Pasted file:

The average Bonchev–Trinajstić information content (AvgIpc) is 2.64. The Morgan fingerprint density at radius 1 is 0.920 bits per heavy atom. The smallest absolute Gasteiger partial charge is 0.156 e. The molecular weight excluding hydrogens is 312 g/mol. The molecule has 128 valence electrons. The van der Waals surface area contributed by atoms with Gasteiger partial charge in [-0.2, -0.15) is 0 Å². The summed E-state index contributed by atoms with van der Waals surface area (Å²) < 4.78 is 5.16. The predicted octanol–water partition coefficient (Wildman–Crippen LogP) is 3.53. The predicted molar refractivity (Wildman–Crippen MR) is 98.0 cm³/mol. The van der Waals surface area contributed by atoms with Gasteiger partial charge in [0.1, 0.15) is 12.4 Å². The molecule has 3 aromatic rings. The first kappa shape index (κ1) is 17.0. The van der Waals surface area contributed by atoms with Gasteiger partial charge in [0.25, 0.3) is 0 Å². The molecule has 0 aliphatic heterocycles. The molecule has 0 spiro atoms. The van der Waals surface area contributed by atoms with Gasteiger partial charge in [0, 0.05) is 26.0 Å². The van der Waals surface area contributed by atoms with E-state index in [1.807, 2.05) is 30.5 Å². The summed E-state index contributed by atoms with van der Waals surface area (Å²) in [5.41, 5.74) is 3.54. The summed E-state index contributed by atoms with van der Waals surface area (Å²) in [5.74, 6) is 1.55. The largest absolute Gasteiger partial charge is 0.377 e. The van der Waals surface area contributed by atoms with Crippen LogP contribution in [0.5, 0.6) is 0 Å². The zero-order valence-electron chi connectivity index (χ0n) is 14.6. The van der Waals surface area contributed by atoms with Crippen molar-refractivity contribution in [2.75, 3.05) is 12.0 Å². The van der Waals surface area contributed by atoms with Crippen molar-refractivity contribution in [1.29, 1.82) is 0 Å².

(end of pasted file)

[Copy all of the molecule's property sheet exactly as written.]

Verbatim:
The average Bonchev–Trinajstić information content (AvgIpc) is 2.64. The Morgan fingerprint density at radius 1 is 0.920 bits per heavy atom. The smallest absolute Gasteiger partial charge is 0.156 e. The molecular weight excluding hydrogens is 312 g/mol. The molecule has 128 valence electrons. The van der Waals surface area contributed by atoms with Gasteiger partial charge in [-0.2, -0.15) is 0 Å². The summed E-state index contributed by atoms with van der Waals surface area (Å²) < 4.78 is 5.16. The predicted octanol–water partition coefficient (Wildman–Crippen LogP) is 3.53. The predicted molar refractivity (Wildman–Crippen MR) is 98.0 cm³/mol. The van der Waals surface area contributed by atoms with Gasteiger partial charge in [0.1, 0.15) is 12.4 Å². The molecule has 3 aromatic rings. The first kappa shape index (κ1) is 17.0. The van der Waals surface area contributed by atoms with Gasteiger partial charge in [0.25, 0.3) is 0 Å². The molecule has 0 aliphatic heterocycles. The molecule has 0 spiro atoms. The van der Waals surface area contributed by atoms with Gasteiger partial charge in [0, 0.05) is 26.0 Å². The van der Waals surface area contributed by atoms with E-state index in [1.807, 2.05) is 30.5 Å². The summed E-state index contributed by atoms with van der Waals surface area (Å²) in [5.41, 5.74) is 3.54. The summed E-state index contributed by atoms with van der Waals surface area (Å²) in [5.74, 6) is 1.55. The largest absolute Gasteiger partial charge is 0.377 e. The van der Waals surface area contributed by atoms with Crippen LogP contribution in [0.5, 0.6) is 0 Å². The zero-order valence-electron chi connectivity index (χ0n) is 14.6. The van der Waals surface area contributed by atoms with Crippen molar-refractivity contribution in [2.75, 3.05) is 12.0 Å². The van der Waals surface area contributed by atoms with Crippen molar-refractivity contribution in [1.29, 1.82) is 0 Å².